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The Dark Airshaft in The Black Book

Orhan Pamuk's internationally acclaimed novel has been reviewed and criticized by many; yet certain chapters of the novel received a lot less attention compared to, for instance, "When the Bosphorus Dries Up." So, I've decided to write about a chapter which has been somehow disregarded as far as I am aware: "The Dark Airshaft." In this chapter, Celal, a columnist, writes about a “bottomless pit” that was once next to the building where he spent his childhood. He says that so many stories and speculations were invented about the mysterious pit. Later, it was covered and another building was built in its place which resulted in an airshaft between the two buildings. With this narrative, this chapter explores the spatial changes in our century which is crucial in marking the shift from modernism to postmodernism and observes our reaction to these changes as a society.

“The Dark Airshaft” is very symbolic of the change from the abstract, universal and mysterious to the concrete in postmodernism. Celal remembers that the bottomless pit “made [him] shiver at night” and that he used to imagine it to be “of mythic proportions, thick with bats, rats, scorpions, and poisonous snakes” (Pamuk 483). He further describes it as a “black and timeless void” (Pamuk 484). Celal's description also relies only on the stories the residents used to invent; he writes: “[The pit] haunted us all, casting shadows over our lives like a secret sin” (Pamuk 382). Through this, he returns to the past when there used to be such places that were unknown, infinite, which one could make up stories about. On the contrary, now, as Fredrick Jameson's places of postmodernity, the places in Kara Kitap involve “a relentless saturation of any remaining voids and empty places.” The pit has been pushed completely to the surface; there is nothing hidden that asks for speculation and imagination anymore for most people. However, Celal writes that the “nightmare was not yet ended; the terror had only just begun” (Pamuk 382).

So, the problem of representation that the pit presented to the residents gets annulled, but another problem emerges. Celal describes this new gap as filthy, disgusting, full of bad odors, and the residents of the building think of this gap as “the crucible of evil” (Pamuk 489). The residents are intimidated by this air-shaft as “if it were a fear they were desperate to escape and forget forevermore” (Pamuk 385). With the vanishing of the idea of the unknown and mysterious distance, the marginalized is now uncannily close in the city which upsets people more than ever.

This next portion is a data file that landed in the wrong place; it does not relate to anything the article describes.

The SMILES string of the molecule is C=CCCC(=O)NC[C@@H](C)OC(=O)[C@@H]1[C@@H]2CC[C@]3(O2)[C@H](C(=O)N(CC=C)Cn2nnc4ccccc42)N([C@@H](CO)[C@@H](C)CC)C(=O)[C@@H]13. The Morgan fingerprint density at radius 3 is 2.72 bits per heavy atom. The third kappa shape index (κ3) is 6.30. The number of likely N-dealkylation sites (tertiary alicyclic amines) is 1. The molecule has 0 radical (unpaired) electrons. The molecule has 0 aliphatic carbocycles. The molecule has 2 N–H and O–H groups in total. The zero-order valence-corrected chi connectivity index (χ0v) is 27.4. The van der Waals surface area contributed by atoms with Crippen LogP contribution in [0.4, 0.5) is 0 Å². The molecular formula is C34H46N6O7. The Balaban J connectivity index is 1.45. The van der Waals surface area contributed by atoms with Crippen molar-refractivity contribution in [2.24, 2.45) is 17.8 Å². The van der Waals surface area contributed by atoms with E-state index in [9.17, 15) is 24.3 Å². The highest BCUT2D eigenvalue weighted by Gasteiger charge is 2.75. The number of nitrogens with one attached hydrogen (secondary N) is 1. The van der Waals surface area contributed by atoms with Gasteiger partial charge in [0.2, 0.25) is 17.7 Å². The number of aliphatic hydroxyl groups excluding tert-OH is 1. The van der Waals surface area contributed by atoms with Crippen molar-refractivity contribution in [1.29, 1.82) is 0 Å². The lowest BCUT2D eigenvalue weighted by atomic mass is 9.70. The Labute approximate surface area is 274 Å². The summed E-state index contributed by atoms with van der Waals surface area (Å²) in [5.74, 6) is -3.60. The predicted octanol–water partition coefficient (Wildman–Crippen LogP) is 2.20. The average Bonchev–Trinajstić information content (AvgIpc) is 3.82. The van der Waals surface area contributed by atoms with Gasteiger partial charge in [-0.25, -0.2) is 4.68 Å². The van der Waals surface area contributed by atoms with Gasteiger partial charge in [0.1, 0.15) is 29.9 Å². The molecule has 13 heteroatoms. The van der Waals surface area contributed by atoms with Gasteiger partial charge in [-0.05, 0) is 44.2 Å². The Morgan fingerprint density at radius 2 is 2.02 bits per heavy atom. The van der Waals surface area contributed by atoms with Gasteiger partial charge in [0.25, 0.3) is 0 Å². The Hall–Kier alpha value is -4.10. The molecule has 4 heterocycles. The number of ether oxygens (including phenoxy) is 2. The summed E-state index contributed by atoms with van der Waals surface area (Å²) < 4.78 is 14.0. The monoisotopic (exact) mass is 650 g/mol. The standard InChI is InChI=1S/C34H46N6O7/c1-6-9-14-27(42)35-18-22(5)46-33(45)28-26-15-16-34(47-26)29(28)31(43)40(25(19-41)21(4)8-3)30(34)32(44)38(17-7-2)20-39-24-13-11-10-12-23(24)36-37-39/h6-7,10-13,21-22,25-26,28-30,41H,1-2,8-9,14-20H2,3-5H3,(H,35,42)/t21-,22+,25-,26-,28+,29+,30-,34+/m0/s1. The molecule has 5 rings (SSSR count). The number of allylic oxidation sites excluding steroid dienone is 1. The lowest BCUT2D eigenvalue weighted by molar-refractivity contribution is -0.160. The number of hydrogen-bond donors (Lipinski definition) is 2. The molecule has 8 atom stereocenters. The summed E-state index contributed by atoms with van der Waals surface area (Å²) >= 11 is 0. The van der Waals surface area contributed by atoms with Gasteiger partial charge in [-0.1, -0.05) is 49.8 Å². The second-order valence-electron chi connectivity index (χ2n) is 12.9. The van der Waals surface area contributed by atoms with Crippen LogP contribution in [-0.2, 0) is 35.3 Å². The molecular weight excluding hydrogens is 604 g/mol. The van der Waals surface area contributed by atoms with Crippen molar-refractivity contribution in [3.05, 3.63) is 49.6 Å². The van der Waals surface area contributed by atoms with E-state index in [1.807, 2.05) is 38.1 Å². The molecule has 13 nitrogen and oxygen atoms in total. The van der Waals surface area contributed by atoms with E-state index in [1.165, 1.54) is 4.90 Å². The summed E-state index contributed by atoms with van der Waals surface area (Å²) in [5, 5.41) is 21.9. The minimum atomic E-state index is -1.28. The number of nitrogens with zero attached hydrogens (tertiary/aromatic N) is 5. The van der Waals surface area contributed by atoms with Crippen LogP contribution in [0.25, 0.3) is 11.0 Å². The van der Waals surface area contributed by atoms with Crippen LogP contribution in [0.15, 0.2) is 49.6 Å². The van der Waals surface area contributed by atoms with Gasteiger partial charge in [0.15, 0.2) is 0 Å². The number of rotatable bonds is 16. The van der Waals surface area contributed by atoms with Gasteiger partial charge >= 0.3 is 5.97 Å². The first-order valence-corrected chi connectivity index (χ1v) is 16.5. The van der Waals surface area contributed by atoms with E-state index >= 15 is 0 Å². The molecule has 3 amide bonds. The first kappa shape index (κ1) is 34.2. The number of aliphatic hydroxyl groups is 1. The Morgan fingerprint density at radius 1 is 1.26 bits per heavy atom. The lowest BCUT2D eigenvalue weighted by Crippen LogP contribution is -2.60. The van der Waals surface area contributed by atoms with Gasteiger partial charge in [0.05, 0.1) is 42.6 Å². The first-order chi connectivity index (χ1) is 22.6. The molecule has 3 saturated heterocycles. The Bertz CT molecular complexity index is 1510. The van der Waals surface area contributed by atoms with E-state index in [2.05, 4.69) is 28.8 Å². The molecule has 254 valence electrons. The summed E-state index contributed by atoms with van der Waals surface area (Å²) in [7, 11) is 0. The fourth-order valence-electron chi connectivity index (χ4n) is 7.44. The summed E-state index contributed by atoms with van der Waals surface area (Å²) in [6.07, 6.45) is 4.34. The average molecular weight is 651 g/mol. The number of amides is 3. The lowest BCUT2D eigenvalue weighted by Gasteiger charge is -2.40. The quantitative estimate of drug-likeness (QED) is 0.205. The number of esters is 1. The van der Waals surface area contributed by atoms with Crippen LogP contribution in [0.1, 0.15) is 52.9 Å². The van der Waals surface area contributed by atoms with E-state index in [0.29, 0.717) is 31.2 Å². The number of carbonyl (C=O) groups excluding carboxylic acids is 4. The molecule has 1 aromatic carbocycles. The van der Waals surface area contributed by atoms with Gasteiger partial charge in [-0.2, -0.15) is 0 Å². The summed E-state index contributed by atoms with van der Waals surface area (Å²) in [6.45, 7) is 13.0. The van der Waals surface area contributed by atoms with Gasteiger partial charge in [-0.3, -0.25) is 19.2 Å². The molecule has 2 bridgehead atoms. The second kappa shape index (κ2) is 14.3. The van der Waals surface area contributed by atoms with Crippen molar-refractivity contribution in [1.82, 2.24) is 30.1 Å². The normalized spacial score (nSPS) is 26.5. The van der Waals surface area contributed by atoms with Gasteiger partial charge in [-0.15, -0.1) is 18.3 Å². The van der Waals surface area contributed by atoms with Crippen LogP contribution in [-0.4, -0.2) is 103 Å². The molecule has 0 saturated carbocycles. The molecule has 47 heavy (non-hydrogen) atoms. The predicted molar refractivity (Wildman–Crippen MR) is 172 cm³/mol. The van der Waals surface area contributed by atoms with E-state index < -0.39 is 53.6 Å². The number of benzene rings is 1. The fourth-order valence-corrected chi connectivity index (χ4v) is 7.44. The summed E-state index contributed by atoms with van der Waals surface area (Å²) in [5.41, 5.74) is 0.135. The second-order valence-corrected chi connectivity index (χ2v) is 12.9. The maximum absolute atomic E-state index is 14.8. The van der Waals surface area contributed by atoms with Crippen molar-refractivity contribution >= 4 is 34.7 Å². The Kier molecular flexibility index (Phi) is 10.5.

Celal turns this marginal space of the air-shaft into a strategic positioning as he recounts people like children, the servant girl, a deaf-mute, an old woman who are outcasted, spend time daydreaming as they stare into the air-shaft, seeing the shadows of people and lights from other windows (Pamuk 387). He writes about the airshaft to “ envelop and develop this marginality . . . a strategic positioning that disorders, disrupts, and transgresses the center-periphery relationship itself” as Soja tells about in his book Thirdspace (84). Thus, the air-shaft also becomes a space of motility and potential that is open to the play of human imagination, a space of social struggle that nests certain people, a space that is disregarded by the dominant order, nevertheless able to resist it like the Thirdspaces of Soja. While writing about these people, Celal writes “God be thanked, there is always someone willing to rummage through the forbidden pages” (Pamuk 489). He refers not only to the people who challenge the dominating discourse around the air-shaft, but to himself who has access to the othered parts of the city and who can transform them through imagination.

So, the chapter "The Dark Airshaft" delicately explores our spatial imagination in relation to the shift from modernism to postmodernism. I hope this short post encourages readers to pay more attention to the novel's widely disregarded content, particularly to dynamics of its narrative space, as opposed to its often and justly praised structure.

From Istanbul.

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